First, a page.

For many decades, there has been a "standard story" of the rise of the West. At some point after 1000 AD--whether it was with the medieval commercial expansion; or the early Renaissance rediscovery of ancient Greek thought; or the continental trade expansion based on the Hanseatic league, Champagne fairs, Bruges cloth trade, and Italian banking and Mediterranean trade; or the seafaring ventures of the Portuguese and Spanish; or the Reformation--not much later than 1500, "the West" developed a new dynamic institutional and cultural framework that began to lift it out of its post-Roman Empire torpor, and launched it on the path to modernity. Industrialization came as a later outgrowth of this earlier shift to capitalism or modernity, but it was a natural outgrowth of the earlier dynamism of Europe. This contrasted with institutional and cultural stagnation in the major civilizations of Asia--the Ottomans, India, China, and Japan--such that an increasingly advanced Europe was able to dominate and colonize Asian societies in the 18th and 19th centuries.
Against this view, a number of historians and historical sociologists of which I am one, and which I have identified as the "California School," have argued that whatever their institutional and cultural differences, there was in fact no significant divergence of material living standards in Europe from those in the advanced Asian societies until much later, c. 1800. (2) Despite the very different cultural and institutional frameworks of the major European states, the Ottoman Empire, and China, which admittedly took different approaches to governance, religion, and political organization, we argue that they nonetheless shared very similar overall political and economic dynamics until about 1850. The only exception is Great Britain, which, starting in the 18th century, embarked on a peculiar path of unique industrial innovations that gave birth to a modern world, which was quickly imitated and built upon by other European states and the United States in the 19th century, before spreading to the rest of the world in the later 19th and 20th centuries. Moreover, this peculiar British move to industrial innovation was not simply an outgrowth of broad European patterns of culture and institutions, but a contingent outcome of conditions that happened to come together in Britain in a way that did not happen elsewhere, and very conceivably would not have happened in Britain either if it had followed a "typical" European trajectory.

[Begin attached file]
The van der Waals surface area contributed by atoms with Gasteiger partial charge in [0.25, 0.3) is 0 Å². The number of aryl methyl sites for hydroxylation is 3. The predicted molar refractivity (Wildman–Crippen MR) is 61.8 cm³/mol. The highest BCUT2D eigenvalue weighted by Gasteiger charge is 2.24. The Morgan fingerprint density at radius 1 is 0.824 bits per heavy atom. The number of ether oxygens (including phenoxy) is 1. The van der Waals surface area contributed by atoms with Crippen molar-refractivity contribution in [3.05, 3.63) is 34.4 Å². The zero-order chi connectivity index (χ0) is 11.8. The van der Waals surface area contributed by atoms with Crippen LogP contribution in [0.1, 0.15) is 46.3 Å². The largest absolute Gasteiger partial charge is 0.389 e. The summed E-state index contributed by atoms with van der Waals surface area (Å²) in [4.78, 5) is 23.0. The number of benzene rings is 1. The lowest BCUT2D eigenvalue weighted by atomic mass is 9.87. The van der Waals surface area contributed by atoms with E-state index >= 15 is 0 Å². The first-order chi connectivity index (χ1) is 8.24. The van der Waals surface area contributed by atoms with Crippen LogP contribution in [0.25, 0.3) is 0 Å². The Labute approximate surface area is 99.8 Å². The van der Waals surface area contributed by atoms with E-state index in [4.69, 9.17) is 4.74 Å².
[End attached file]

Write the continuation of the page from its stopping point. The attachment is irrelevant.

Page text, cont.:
Joseph Bryant objects to this revisionist story as both "empirically suspect" and "analytically incoherent." It is neither; rather Bryant misunderstands the argument. What Bryant does exceptionally well is identify why the debate is significant, what evidence is crucial, and which elements of the California School causal story are suspect. It is thus with great respect for his essay that I respond.
Bryant states that the revisionists claim that "the major societies across Eurasia were all progressing along a comparable course of modernizing development" (p. 403). This is incorrect. Rather, the revisionist claim is that none of the major societies across Eurasia, including Europe, were progressing along a course of modernizing development. From 1500-1800 the major states of Europe, China, India, and the Ottoman Empire were all experiencing a similar course of advanced organic development, with absolutist bureaucratic states, highly productive agriculture, a sophisticated urban culture, and extensive long-distance trade in both luxuries and daily necessities. They all experienced periods of demographic expansion, price increases, and trade expansion from 1500-1850, interrupted by political and economic crises in the periods 1590-1660 and again from 1770-1850. Yet in all of them, the material standard of living c. 1800 was no greater than it had been c. 1500; no effect of cultural or institutional dynamics leading to a materially superior civilization in the West is evident. …